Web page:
Gearless Clock – Daisy Wheel (EDIT – first go!)
EDIT – I have decided this is not good enough and will need remaking!
Well, as with last time when I hadn`t posted for a while, it isn`t not because I`ve not been working on it, just struggling!
For the first time, I`ve gone ahead and made a part without actually understanding how it works and fits together. The daisy wheel is very clever. Gadget builder has posted on youtube a nice video showing as best he could how it runs but despite his best efforts, reading all the books I could, I still couldn`t quite understand it.
EDIT: A fellow machinest, BillTodd over on the madmodder forum kindly did this animation for us after I had made the part:
The basic idea is a daisy shaped wheel running on a cam like action to get your 12:1 reduction. It is an amazing concept since most geared motion works requires a number of gears (two gears would get your 12:1 reduction but would have the hour hand running backwards!) This concept does just use 2 parts, the daisy wheel and pin wheel and gets the 12:1 reduction!!!
The first part is the pin wheel, you can in theory use 12, 4 or even 2 pin, I went with 4. My filing is improving as is my use of a piercing saw but with this being such a central piece, I wanted a nice finish so marked out with off centre holes and mounted each hole on the arbour in my rotary table to cut the shape:
I then spent all my time on daisy wheels making 4 attempts in total. I ended up using my first but I am determined to make a better one before I call the clock complete. Just getting the concept to work made me happy but I think now I understand it better, I can make a nicer looking one.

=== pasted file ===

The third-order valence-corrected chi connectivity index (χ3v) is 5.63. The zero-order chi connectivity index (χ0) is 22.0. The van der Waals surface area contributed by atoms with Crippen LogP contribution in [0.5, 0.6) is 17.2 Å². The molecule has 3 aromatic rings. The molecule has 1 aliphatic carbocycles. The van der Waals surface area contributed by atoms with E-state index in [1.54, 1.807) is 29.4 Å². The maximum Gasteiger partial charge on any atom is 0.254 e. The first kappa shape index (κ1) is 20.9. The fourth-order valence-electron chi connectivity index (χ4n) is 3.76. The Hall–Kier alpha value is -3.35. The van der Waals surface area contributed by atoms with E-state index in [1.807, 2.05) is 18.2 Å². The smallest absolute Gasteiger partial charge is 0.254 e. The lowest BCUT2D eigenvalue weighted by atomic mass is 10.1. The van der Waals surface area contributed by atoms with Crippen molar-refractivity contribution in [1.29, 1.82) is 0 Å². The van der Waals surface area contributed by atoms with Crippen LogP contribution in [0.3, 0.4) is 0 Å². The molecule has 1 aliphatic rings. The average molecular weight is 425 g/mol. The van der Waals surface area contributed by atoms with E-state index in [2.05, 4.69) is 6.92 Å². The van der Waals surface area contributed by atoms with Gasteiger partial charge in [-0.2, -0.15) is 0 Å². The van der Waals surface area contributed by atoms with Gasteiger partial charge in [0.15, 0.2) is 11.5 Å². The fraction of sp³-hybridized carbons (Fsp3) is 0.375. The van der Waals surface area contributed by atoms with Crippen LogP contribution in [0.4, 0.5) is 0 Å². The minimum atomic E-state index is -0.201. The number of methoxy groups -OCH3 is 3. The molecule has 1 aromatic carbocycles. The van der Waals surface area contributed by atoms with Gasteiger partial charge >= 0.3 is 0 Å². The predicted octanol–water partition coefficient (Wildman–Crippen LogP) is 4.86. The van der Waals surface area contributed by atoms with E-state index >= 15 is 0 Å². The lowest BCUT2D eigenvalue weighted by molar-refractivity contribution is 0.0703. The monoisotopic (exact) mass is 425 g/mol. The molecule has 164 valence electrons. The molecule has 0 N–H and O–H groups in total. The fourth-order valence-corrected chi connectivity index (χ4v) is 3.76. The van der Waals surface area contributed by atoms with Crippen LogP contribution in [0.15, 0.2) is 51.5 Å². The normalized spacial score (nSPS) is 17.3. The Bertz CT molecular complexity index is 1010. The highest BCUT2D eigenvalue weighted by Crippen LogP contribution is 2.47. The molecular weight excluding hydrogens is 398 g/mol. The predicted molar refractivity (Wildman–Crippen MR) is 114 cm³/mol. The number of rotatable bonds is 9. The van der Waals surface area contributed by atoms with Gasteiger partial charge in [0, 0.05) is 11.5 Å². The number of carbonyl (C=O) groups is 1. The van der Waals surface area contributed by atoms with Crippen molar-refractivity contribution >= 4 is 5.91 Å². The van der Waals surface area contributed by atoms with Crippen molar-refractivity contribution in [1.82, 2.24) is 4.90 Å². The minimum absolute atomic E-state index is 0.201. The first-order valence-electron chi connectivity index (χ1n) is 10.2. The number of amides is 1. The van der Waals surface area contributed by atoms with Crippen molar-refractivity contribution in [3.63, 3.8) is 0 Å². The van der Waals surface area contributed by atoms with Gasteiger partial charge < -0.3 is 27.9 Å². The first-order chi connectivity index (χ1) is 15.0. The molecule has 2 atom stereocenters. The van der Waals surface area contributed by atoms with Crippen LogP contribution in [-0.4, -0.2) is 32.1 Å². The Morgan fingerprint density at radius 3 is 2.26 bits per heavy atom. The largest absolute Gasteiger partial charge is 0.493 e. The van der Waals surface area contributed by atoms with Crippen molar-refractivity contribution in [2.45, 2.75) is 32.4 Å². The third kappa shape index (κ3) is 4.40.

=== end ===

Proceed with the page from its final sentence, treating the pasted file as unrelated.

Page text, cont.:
Marked out the daisy wheel
and then no more close ups or details as it looks like a rat chewed it!! All I will say, is that the petals are not needed and are just an added possible problem so get rid of them. I first read that the petals can be removed by looking at a picture sent to gadgetbuilder by Anthony Adams who had “abbreviated” the petals. They are not needed. In action it does appear like the pin wheel is riding the petals but in theory, the pins are simply locating in the “V” of the petals and not riding on the petal top itself.
Here are all the parts to the daisy wheel including some clock hands that I dug out of my stash which luckly fit.
At this point, I could then place the daisy wheel in the pin wheel and locate the pins in some of the bottom daisy “V”s. I could then spin the wheel in the pin wheel and you could observe the 12:1 reduction. The issue was then making a cam with the correct throw. Too much and the pins bind, too little and the pins wouldn`t engage. When I got it somewhere near, the petals tops started causing an issue which is why I lobbed them off in a desperate attempt to get it to run, and I was lucky, and it did!
The daisy motion is a totally independant unit. At the very back of the pin wheel arbor I have put a piece of bent spring steel with a taper pin behind it. The entire daisy motion is then pushed up against the bent spring steel and a taper pin inserted at the front to hold everything in place. This then acts a clutch allowing you to alter the time as the daisy motion/minute hand is not stuck or screwed to the pin wheel arbor, it is just being held by friction against the spring steel.
And finally a video for you:
It has only been running for about 2 hours and is working OK with the hour hand turning nicely. However plenty of time to stop and bind yet!!
Although my daisy wheel works, it looks a mess and also the “V” between petals is too large, this means the hour hand hangs for a good few minutes without moving rather than a nice gradual progression with the minute hand. It isn`t really noticable but I`ll notice it….this part will be re-made!